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Businesses, schools advised to flush water systems

John Markwalter, left, and Al Belbol, work for

John Markwalter, left, and Al Belbol, work for the Town of Hempstead Department of Water. Credit: Debbie Egan-Chin

New York American Water is asking businesses and schools to flush their water systems to eliminate any liquid that may have laid dormant in pipes for months during the COVID-19 pandemic.

American Water and Hempstead Town officials on Wednesday said businesses and buildings that closed during the shutdown should flush toilets, pipes and run faucets from between two to 30 minutes to eliminate waterborne bacteria and sediment that may have accumulated in stagnant water.

“We are telling customers the water is very safe coming from our distribution center. Where it gets tricky is stagnant water in piping of large buildings and businesses we are advising to flush out pipes before reopening,” New York American Water president Lynda DiMenna said. “When water sits stagnant in pipes for a long period of time, that’s the potential for harmful material to grow or in old lead pipes, possible leaching of lead into the waters.”

The Nassau County water company serves communities, including Inwood, Valley Stream, the Five Towns, Lynbrook, Malverne, Oceanside, Roosevelt, Merrick, Bellmore, Wantagh, Seaford Levittown and Massapequa.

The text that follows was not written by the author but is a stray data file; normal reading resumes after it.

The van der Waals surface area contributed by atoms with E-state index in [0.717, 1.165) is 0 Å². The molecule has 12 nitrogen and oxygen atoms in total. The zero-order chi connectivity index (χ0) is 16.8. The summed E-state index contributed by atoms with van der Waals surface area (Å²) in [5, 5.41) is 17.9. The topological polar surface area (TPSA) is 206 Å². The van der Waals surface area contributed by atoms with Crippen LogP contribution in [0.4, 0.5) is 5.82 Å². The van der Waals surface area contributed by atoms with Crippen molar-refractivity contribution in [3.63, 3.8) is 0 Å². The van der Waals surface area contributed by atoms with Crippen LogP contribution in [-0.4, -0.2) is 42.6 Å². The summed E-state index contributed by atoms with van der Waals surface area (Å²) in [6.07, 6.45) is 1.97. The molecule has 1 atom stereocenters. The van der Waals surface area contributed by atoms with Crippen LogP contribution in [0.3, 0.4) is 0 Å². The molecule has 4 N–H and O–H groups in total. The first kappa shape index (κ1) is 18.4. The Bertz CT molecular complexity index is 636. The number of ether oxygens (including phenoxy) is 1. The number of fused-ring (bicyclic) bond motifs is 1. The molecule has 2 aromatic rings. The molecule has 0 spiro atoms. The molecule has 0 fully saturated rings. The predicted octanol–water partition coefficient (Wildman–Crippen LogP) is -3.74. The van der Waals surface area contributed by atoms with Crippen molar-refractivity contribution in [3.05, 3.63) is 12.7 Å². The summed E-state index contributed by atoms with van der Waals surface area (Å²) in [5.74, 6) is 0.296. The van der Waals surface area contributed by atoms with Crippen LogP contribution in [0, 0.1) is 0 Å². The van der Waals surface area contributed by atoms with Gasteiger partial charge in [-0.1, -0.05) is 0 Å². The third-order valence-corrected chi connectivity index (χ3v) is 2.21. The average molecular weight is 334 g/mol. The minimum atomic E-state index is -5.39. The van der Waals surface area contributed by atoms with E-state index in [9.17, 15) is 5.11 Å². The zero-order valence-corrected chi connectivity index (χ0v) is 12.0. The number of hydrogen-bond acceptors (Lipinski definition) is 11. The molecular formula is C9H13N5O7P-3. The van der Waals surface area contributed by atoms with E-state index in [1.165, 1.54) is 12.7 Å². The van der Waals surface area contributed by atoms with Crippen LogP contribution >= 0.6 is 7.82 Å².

“While everyone is eager to get back to work and jump-start our economy again, the safety of our town’s residents and visitors is our foremost concern,” Hempstead Supervisor Don Clavin said. “Skipping this guidance has the potential to make individuals sick and that is something that cannot happen, especially since it can be avoided by following these simple steps.”

Officials said businesses should run hot and cold water, and generally running a faucet until it turns cold or smells faintly of chlorine means fresh water is coming from the distribution center.

Water left in unused pipes could lead to leaching of metals in pipes and allow bacteria to form, such as legionella, which causes Legionnaires' disease.

Businesses and those who manage unoccupied buildings are advised to flush toilets at least twice, run faucets and showers for at least two minutes and run water through appliances, such as ice machines, and replace filters.

Flushing water is being advised for businesses on Long Island and throughout the country that are reemerging from the shutdown, DiMenna said.

The guidance follows EPA guidelines and the Nassau and Suffolk health departments.

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